classifiers that represent singulars and pluralizations.
   B. Receive and express classifiers that represent size, shape,
depth,and texture (also known as descriptive classifiers) in ASL.

VI. Applying Locatives in ASL space.
   A. Receive and express different ways to express locative relationships
in ASL.
   B. Receive and express directional verbs, indexing, and separate
locative signs in ASL.

VII. Utilizing Pluralization in ASL
   A. Receive and express number agreement rules, ways to indicate
plurality with different types of signs, singular classifiers, plural
classifiers.
   B. Receive and express pronouns, number signs, and verbs in ASL.

VIII. Applying Temporal Aspect in ASL
   A. Receive and express four different inflections for temporal aspect
in ASL.

IX. Applying Distributional Aspect in ASL
   A. Receive and express four different inflections for distributional
aspect in ASL.

X. Understanding the History of Deaf Culture and American Sign Language
   A. Explain the meaning of a "language",  the history of American Sign
Language and how it affected deaf culture.
   B. Explain the history of using English in the Deaf Community and
compare it to ASL.
   C. Receive and express sign formations and variations, and selected
sign types in ASL.

Method of Evaluation and Competencies:

Exams              58% of grade
Final exam         38% of grade
Review Activities   4% of grade
 Total            100%

Grading Criteria:
 93 - 100% = A
 85 -  92% = B
 78 -  84% = C
 70 -  77% = D
  0 -  69% = F

Grade Criteria:

Caveats:

None

Student Responsibilities:

Disabilities:

JCCC provides a range of services to allow persons with disabilities to participate in educational programs and activities. If you are a student with a disability and if you are in need of accommodations or services, it is your responsibility to contact Access Services and make a formal request. To schedule an appointment with an Access Advisor or for additional information, you may send an email or call Access Services at (913)469-3521. Access Services is located on the 2nd floor of the Student Center (SC 202).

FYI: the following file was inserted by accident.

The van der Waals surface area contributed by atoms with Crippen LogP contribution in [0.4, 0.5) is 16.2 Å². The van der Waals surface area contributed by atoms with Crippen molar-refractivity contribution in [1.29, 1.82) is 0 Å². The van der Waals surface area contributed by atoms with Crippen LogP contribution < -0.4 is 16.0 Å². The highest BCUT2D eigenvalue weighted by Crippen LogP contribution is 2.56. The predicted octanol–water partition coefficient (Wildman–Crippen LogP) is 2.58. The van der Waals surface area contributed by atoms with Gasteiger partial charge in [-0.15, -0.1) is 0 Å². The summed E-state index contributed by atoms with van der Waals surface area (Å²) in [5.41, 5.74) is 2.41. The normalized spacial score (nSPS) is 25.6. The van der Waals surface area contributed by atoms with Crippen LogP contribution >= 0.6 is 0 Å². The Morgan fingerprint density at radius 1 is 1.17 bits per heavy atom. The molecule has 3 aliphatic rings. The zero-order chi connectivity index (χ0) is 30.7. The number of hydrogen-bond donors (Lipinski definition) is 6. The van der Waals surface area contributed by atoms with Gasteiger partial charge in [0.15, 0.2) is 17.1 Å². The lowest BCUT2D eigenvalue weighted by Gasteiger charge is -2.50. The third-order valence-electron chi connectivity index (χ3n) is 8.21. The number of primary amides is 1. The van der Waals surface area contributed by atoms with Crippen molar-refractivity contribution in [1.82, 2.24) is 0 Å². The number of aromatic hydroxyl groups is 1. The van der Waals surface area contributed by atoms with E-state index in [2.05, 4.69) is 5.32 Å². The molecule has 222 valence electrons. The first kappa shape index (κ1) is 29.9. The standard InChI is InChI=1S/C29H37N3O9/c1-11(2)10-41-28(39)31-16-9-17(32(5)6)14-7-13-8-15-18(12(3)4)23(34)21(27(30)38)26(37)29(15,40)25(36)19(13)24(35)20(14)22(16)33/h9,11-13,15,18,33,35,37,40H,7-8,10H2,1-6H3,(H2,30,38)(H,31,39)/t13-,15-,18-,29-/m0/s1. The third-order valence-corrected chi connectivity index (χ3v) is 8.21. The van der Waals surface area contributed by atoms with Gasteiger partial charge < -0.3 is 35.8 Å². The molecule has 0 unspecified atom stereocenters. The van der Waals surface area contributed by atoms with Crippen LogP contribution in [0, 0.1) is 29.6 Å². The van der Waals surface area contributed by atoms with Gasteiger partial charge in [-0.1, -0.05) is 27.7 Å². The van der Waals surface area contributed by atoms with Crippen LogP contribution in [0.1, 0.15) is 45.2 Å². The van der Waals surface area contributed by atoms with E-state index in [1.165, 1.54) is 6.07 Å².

ASL 145

  • Title: Introduction to the Deaf Community*
  • Number: ASL 145
  • Effective Term: 2017-18
  • Credit Hours: 3
  • Contact Hours: 3
  • Lecture Hours: 3

Requirements:

Prerequisites or corequisites: ASL 120 or FL 180 with a grade of "C" or higher.

Description:

This course will prepare students to develop and recognize the diversity within the Deaf Community, significant events and figures in Deaf History, and basic norms and values of Deaf Culture. Students will examine and compare Deaf Culture and hearing culture in America. The daytime sections are open only to students in the interpreter training program. 3 hrs./wk. INTR 145 and ASL 145 are the same course; do not enroll in both.

Supplies:

Refer to the instructor's course syllabus for details about any supplies that may be required.

Objectives

  1. Demonstrate understanding of cultural diversity issues in the Deaf Community.
  2. Examine major events in Deaf history.
  3. Identify the well-known Deaf/deaf or hearing figures in the Deaf Community.
  4. Compare the language, values, norms, traditions, and Deaf identity associated with the community and non-Deaf (hearing) community.
  5. Describe the culturally-oriented views of the Deaf Culture/community versus the pathological perspective.
  6. Demonstrate an awareness of pedagogical, social and political issues within the Deaf Community.

Content Outline and Competencies:

I. Cultural diversity issues in the Deaf Community
   A. Examine the concepts of language and identity
   B. Discuss the language/mode continuum within the d/Deaf community
(Oral, cued speech, MCE, Contact Variety, ASL, etc)
   C. Examine the collectivistic nature of the d/Deaf community and
implications for diversity.
   D. Examine multiculturalism/diversity within the Deaf community (race,
gender, sexual orientation, etc)

II. Resources available in the Deaf Community
   A. Identify resources of the Deaf Community (organizations/clubs,
advocacy agencies and Commissions for the Deaf & Hard of Hearing, Deaf
residential schools)
   B. Describe Deaf Community organizations related to local and national
clubs and sports (sports, advocacy, religious, political, multi-cultural,
and social) 
   C. Examine how access and public awareness have changed the lives of
d/Deaf and hard of hearing people.  

III. Major events in Deaf history
   A. Examine historical events 
   B. Identify well-known Deaf/deaf and hearing figures

IV. Significant features of Deaf Culture.
   A. Identify and examine social interaction rules, values, language and
tradition, group identity
   B. Compare and contrast features of Deaf culture with mainstream,
non-Deaf American culture. 
      1. identify elements of high context culture and low context
culture
      2. identify differences between collectivistic and individualistic
cultures
   C. Discuss and reflect on individual reactions and pre-conceived
ideas.

V. Culturally-oriented views of the Deaf Culture/Community versus the
pathological perspective.
   A. Examine the term “disability” by identifying connotations,
assumptions, stigma, etc.
   B. Examine what it means to be a cultural/linguistic minority within
mainstream, American society. 
   C. Discuss the terms hearing, d/Deaf, hard of hearing, and hearing
impaired
   D. Compare and contrast views of various stakeholders within Deaf
Education (parents, administrators, teachers of the Deaf, Special
Educators, etc).
   E. Examine philosophies of Manual Communication and the Oral Method 
   F. Examine the phenomenon of Cochlear Implants and the effects on